Silver Gelatin Printing-Out, Silver Gelatin Developing-Out, Resin Coated (RC), Photo-Stat

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Photographic Materials Conservation Catalog
Photographic Processes
Date: Initiated January 2012
Contributor: Amy Brost, Stephanie Watkins

The Photographic Materials Conservation Catalog is created and maintained by the Photographic Materials Group of the American Institute for Conservation for the convenience of the membership. The treatments, methods, or techniques described herein are provided for informational purposes. The reader assumes responsibility for any application results or interpretation of information.

Silver Gelatin Developing-Out, Resin Coated (RC), Photo-Stat

Papers with silver sensitized emulsion layers were used widely for pictorial image making, documentation, and copying processes into the 21st c. Silver-gelatin's market dominance was replaced by digital image technology. Silver-gelatin processes are still used by photographic artists.

Historical Facts
Invented: 1871, Richard Leach Maddox; 1878 improvements, Charles Harper Bennet
Important Development Dates:

  • 1874 Commercial production of gelatin for DOP
  • 1885 Commercial coating machines
  • 1894 Baryta layers added to commerical DOP papers, 1900 introduced to Kodak papers

Historic and Contemporary Practitioners: As one of the most widely used processes in the 20th c., just about anyone working in this period did work with silver-gelatin at one time or another whether amateur, professional, or copyist.

Identification Characteristics
Image layer: The image is within the emulsion layer. It can either be partially within the paper structure as with printing-out processes, or on top of a baryta layer as with developing-out processes.
Color: Pristine silver gelatin printing-out photographs can range in color from warm browns to cool purples because of the nature of the development of the photolytic silver strand. Pristine silver-gelatin developing-out photographs are generally monochromatic, blue-black and white in appearance. Both processes can be toned to different colors with the addition of a toning process during development, using other minerals such as selenium or gold.
Support: Silver-gelatin emulsions can be applied to numerous types of substrates including paper. Paper substrates used in direct contact processes are usually sized to withstand the numerous immersion baths required during processing.

Basic Process Overview
Image creation in all silver halide processes involves sensitizing a substrate with silver halide, and exposing it to light, which breaks the bond between the silver and the halide. The silver ion is then reduced to become free silver, which creates the dark areas of a photographic image.

The silver gelatin developing-out process involves exposing and developing a negative, which can be placed into an enlarger. Light is passed through the negative onto sensitized photo paper, which is then chemically developed-out. The exposed paper is developed (to reduce the silver ions), stopped (to stop the reduction/darkening), fixed (to remove the unexposed silver salts), and washed (to remove any trace chemicals from the previous baths).

Housing and Storage Considerations

  • Silver gelatin prints should be stored in good quality paper-board folders, to protect from light, dust, and handling. They can also be stored in plastic film folders and sleeves, such as uncoated, unplasticized, virgin polyester terephthalate, poly(ethylene), and poly(propylene). Materials that pass the Photographic Activity Test (P.A.T.) will provide suitable housing for these types of photographs.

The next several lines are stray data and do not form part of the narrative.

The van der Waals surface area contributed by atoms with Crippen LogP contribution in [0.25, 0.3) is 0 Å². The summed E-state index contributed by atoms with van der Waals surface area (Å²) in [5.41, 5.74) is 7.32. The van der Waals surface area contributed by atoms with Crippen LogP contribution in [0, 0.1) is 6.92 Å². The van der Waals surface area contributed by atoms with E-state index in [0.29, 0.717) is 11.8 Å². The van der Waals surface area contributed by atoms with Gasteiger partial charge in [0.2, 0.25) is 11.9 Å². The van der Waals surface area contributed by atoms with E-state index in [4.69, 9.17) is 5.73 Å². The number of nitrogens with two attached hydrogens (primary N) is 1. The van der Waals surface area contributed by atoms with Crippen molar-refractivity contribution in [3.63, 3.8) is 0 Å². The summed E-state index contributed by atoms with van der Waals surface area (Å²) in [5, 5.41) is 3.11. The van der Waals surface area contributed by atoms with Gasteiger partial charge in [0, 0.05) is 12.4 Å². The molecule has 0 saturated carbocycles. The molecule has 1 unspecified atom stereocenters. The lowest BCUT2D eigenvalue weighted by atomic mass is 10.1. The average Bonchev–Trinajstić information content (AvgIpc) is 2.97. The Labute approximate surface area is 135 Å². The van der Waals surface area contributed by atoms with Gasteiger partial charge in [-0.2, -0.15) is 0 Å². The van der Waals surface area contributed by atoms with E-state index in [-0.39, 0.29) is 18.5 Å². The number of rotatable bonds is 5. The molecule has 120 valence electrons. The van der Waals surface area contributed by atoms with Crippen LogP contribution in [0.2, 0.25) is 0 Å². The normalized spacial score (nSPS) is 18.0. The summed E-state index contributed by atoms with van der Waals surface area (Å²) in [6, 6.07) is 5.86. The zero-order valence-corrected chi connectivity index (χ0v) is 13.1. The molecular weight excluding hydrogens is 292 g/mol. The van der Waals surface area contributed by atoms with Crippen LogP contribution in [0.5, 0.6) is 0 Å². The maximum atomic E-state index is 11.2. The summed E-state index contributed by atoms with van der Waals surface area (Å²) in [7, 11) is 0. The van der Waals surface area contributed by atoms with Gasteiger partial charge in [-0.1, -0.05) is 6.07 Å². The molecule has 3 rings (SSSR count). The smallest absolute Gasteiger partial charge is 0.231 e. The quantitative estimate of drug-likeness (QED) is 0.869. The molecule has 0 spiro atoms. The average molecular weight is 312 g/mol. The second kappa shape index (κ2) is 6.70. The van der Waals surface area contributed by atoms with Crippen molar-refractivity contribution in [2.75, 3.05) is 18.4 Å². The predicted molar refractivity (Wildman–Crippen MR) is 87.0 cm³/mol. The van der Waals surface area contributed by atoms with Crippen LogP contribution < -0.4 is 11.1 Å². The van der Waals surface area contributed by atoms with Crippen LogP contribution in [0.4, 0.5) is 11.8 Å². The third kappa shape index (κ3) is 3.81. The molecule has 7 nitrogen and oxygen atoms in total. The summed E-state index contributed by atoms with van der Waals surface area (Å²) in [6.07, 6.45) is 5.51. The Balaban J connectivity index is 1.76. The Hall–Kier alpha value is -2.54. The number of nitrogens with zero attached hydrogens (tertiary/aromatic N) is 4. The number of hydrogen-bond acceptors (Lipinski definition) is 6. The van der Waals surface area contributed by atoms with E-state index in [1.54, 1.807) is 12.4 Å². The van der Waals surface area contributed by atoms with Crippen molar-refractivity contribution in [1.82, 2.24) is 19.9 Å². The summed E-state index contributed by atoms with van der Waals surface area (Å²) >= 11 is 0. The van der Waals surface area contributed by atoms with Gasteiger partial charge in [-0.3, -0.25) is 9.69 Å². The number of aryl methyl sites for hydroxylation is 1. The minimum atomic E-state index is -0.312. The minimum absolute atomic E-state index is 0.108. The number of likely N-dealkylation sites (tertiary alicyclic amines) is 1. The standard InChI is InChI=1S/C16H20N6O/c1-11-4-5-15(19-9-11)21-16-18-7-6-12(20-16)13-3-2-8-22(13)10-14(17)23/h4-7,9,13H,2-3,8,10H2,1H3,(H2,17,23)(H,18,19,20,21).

• An ideal temperature and humidity are 68 degrees F (20 degrees C) +/- 2 degree drift and 50% +/-5% variation over 24 hours.

Emergency Recovery Tips
Handling wet paper can cause damage such as nicks, abrasions, and tearing. Mold can develop on or within the papers and emulsion layers.

Helpful Treatment Techniques, Things to Know, and CAUTIONS!

Electronic Media Resources: WEBLINKS, AUDIO, DIGITAL
Regarding Historic Material:

Regarding Contemporary Practice:

Printed Resources: BOOKS, ARTICLES
Regarding Historic Material:

  • Adams, Anselm. 1950. The Print : Contact Printing and Enlarging. New York: Morgan & Morgan.
  • Coe, Brian and Mark Haworth-Booth. 1983. A Guide to Early Photographic Processes. London: Victoria and Albert Museum
  • Crawford, William. 1979. The Keepers of Light. New York: Morgan & Morgan. p. 199-212
  • Eaton, G. T. 1965. Photographic Chemistry in Black-and-white and Color Photography. Hastings-on-Hudson, N.Y.: Morgan & Morgan.
  • Funderburk, Kit. 2007. A Guide to the Surface Characteristics: Kodak Fiber Based Black and White Papers. Rochester, NY: Kit Funderburk self-published
  • Gray, G. G. 1987. "From Papyrus to RC Paper: History of Paper Supports." Pioneers of Photography: Their Achievements in Science and Technology. Eugene Ostroff, ed. Springfield, VA, The Society for Imaging Science and Technology: 37-46.
  • Hendriks, Klaus B., with Brian Thurgood, Joe Iraci, Brian Lesser, Greg Hill. 1991. Fundamentals of Photograph Conservation: A Study Guide. Toronto, Ontario: Lugus Publications for the National Archives of Canada
  • Lavedrine, Bertrand (with Jean-Paul Gandolfo, John McElhone, and Sibylle Monod). 2007 (French version), 2009 (English Version). Photographs of the Past: Process and Preservation. Los Angeles, CA: The Getty Conservation Institute
  • Reilly, James M. 1986. Care and Identification of Nineteenth-Century Photographic Prints. Rochester, NY: Eastman Kodak
  • Wentzel, F. and L. W. Sipley. 1960. Memoirs of a Photochemist. Philadelphia: American Museum of Photography.

Regarding Contemporary Practice:

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